When people use voice search to find local businesses, there are three main types of queries they might use: discovery, brand, and knowledge.
- Discovery queries are when someone is looking for a type of business, like “coffee shops near me” or “pizza delivery in my area”. These searches are focused on discovering new options and finding businesses that match the searcher’s needs.
- Brand queries are when someone is looking for a specific business, like “Starbucks near me” or “McDonald’s hours”. These searches are focused on finding a particular business that the searcher already knows about.
- Knowledge queries are when someone is looking for information about a business, like “What are the best restaurants in town” or “What’s the phone number for the local movie theater”. These searches are focused on finding out more information about a particular type of business or industry.
So, if your local business wants to optimize your online presence for voice search, you need to understand these different types of queries and make sure your website and online profiles provide the information that people are looking for when they use voice search. By doing so, you can increase your chances of showing up in voice search results and attract more potential customers.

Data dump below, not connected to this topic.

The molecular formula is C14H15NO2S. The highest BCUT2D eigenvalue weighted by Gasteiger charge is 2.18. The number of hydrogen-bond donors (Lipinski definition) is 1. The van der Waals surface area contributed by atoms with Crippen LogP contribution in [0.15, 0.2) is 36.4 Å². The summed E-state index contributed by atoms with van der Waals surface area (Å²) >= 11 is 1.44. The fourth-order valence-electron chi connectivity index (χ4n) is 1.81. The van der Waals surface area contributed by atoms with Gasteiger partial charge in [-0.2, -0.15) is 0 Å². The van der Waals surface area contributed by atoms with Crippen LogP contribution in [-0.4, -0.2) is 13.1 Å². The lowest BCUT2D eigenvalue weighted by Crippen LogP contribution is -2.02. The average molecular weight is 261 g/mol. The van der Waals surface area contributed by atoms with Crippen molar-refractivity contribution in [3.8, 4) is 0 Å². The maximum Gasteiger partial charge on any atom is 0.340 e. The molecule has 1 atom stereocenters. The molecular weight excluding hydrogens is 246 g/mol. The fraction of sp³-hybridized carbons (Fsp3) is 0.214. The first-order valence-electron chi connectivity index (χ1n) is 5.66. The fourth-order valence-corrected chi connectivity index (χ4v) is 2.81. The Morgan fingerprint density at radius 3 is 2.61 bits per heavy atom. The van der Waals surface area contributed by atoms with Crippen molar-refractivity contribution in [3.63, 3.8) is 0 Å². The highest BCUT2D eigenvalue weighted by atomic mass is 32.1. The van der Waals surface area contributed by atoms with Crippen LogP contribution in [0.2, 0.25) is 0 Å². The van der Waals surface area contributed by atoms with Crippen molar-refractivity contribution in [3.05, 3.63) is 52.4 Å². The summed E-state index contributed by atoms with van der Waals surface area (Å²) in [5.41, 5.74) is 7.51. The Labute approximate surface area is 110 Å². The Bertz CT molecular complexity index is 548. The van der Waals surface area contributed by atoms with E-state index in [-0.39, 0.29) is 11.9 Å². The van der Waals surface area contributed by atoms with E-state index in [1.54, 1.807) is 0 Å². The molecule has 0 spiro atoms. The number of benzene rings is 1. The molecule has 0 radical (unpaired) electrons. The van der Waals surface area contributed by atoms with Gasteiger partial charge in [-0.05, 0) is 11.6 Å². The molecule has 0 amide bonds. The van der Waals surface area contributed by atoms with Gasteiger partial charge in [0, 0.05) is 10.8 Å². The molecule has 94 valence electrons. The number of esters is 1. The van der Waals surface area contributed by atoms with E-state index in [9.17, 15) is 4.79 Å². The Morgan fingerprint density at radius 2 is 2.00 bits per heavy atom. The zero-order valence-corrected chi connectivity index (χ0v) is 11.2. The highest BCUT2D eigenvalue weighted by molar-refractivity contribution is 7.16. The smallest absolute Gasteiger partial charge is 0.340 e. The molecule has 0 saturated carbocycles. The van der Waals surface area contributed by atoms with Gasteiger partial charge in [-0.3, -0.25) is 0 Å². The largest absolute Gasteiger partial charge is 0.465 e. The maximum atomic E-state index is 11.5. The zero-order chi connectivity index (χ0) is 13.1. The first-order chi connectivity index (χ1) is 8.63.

Claim and optimize your Google My Business listing.
Google My Business is a free tool that businesses can use to manage their online presence on Google. By claiming and optimizing your Google My Business listing, a business can provide important information about your location, hours, products, and services to people who use Google Assistant for voice searches.
When someone uses Google Assistant to find a local business, the results are powered by Google My Business. So, if your business wants to show up in those results, you need to make sure your listing on Google My Business is complete, accurate, and up-to-date.
Optimizing a Google My Business listing means making sure all the important information is included, like the business name, address, phone number, website, and hours of operation. A business can also add photos, respond to reviews, and provide updates about special offers or events.